There are five known magical ‘kennings’ or types: air, water, fire, earth, and plants. Each nation specializes in of these kennings, and the magic influences the society. There’s a big pitfall with this diversity of ability and locale–not everyone gets along.

Enter the Hathrim giants, or ‘lavaborn’ whose kenning is fire. Where they live the trees that fuel their fire are long gone, but the giants are definitely not welcome anywhere else. They’re big, they’re violent, and they’re ruthless. When a volcano erupts and they are forced to evacuate, they take the opportunity to relocate. They don’t care that it’s in a place where they aren’t wanted.

I first read Kevin Hearne’s Iron Druid books and loved them (also the quirky The Tales of Pell), so was curious about this new venture, starting with A PLAGUE OF GIANTS. Think Avatar: The Last Airbender meets Jim Butcher’s Codex Alera series. Elemental magic, a variety of races, different lands. And it’s all thrown at you from page one.

But this story is told a little differently. It starts at the end of the war, after a difficult victory, and a bard with earth kenning uses his magic to re-tell the story of the war to a city of refugees. And it’s this movement back and forth in time and between key players in this war that we get a singularly grand view of the war as a whole. Hearne uses this method to great effect.

There are so many interesting characters in this book that I can’t cover them all here. Often in books like this such a large cast of ‘main’ character can make the storytelling suffer, especially since they don’t have a lot of interaction with each other for the first 3/4 of the book–but it doesn’t suffer, thankfully. And the characterization is good enough, despite these short bursts, that by the end we understand these people and care about what happens to them.

If there were a main character it would be Dervan, a historian who is assigned to record (also spy on?) the bard’s stories. He finds himself caught up in machinations he feels unfit to survive. Fintan is the bard from another country, who at first is rather mysterious and his true personality is hidden by the stories he tells; it takes a while to understand him. Gorin Mogen is the leader of the Hathrim giants who decide to find a new land to settle. He’s hard to like, but as far as villains go, you understand his motivations and he can be even a little convincing. There’s Abhi, the son of hunters, who decides hunting isn’t the life for him–and unexpectedly finds himself on a quest for the sixth kenning. And Gondel Vedd, a scholar of linguistics who finds himself tasked with finding a way to communicate with a race of giants never seen before (definitely not Hathrim) and stumbles onto a mystery no one could have guessed: there may be a seventh kenning.

There are other characters, but what makes them all interesting is that they’re regular people (well, maybe not Gorin Mogen or the viceroy–he’s a piece of work) who become heroes in their own little ways, whether it’s the teenage girl who isn’t afraid to share vital information, to the scholars who suddenly find how crucial their minds are to the survival of a nation, to the humble public servants who find bravery when they need it most. This is a story of loss, love, redemption, courage, unity, and overcoming despair to not give up. All very human experiences by simple people who do extraordinary things.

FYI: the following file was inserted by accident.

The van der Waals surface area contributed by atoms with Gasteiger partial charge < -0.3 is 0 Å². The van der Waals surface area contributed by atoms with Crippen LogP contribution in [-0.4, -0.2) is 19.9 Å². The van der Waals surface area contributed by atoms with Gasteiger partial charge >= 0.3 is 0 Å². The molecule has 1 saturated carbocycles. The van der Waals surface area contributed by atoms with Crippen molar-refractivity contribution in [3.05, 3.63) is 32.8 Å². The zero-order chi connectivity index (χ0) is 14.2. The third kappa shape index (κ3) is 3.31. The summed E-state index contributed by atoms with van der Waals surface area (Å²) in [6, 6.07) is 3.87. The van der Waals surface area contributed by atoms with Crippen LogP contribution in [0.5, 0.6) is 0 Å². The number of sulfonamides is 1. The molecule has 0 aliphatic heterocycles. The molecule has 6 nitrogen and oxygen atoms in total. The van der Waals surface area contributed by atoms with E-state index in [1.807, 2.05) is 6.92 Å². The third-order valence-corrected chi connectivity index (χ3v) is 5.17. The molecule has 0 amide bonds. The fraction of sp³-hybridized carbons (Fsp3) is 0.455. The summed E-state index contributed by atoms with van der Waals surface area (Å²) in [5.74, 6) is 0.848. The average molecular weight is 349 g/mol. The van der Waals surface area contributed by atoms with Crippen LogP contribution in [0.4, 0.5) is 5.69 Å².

Hearne’s worldbuilding is engaging. He doesn’t bottle feed you, at first it feels like drinking from a hydrant, but then you settle in and pick up things along the way. Then he shows you stuff with a punch to the gut. This is no fluffy world with simple magic without price. All the magic has a price, and more often than not it leads you straight to death’s door. For most people just the seeking of the magic will kill you. I particularly enjoyed the scenes with Ahbi and his discovery of the sixth kenning and everything associated with it. But giants? I mean, really? It isn’t bad enough fighting people who can control fire that you have to add that they’re twice the size of normal people? For Hearne if it’s war, the stakes are pretty high, and it gets ugly.

The benefit of the storytelling style is that the book, despite its length, moves along steadily (Hearne is no novice, here). The bits of story lead you along without annoying cliffhangers (mostly), and I never got bored with the switch between characters. It was easy to move between them, and they were recognizable enough that I got lost or confused. The end of the novel felt a little abrupt, but I guess that has more to do with I was ready for the story to continue, despite the exiting climax.

If you’re looking for epic fantasy with fun storytelling and clever worldbuilding, check out A PLAGUE OF GIANTS.

The post A Plague of Giants appeared first on Elitist Book Reviews.

The Artwork Of Gary Choo

Gary Choo is a concept artist/illustrator based in Singapore. I’ve know Gary for a good many years ( 17, actually ), working together in animation studios in Singapore like Silicon Illusions and Lucasfilm. Gary currently runs an art team at Mighty Bear Games, but when time allows he also draws covers for Marvel comics, and they’re amazing –

The Art Of Gary Choo
The Art Of Gary Choo
The Art Of Gary Choo
The Art Of Gary Choo
The Art Of Gary Choo

To see more of Gary’s work or to engage him for freelance work, head down to his ArtStation.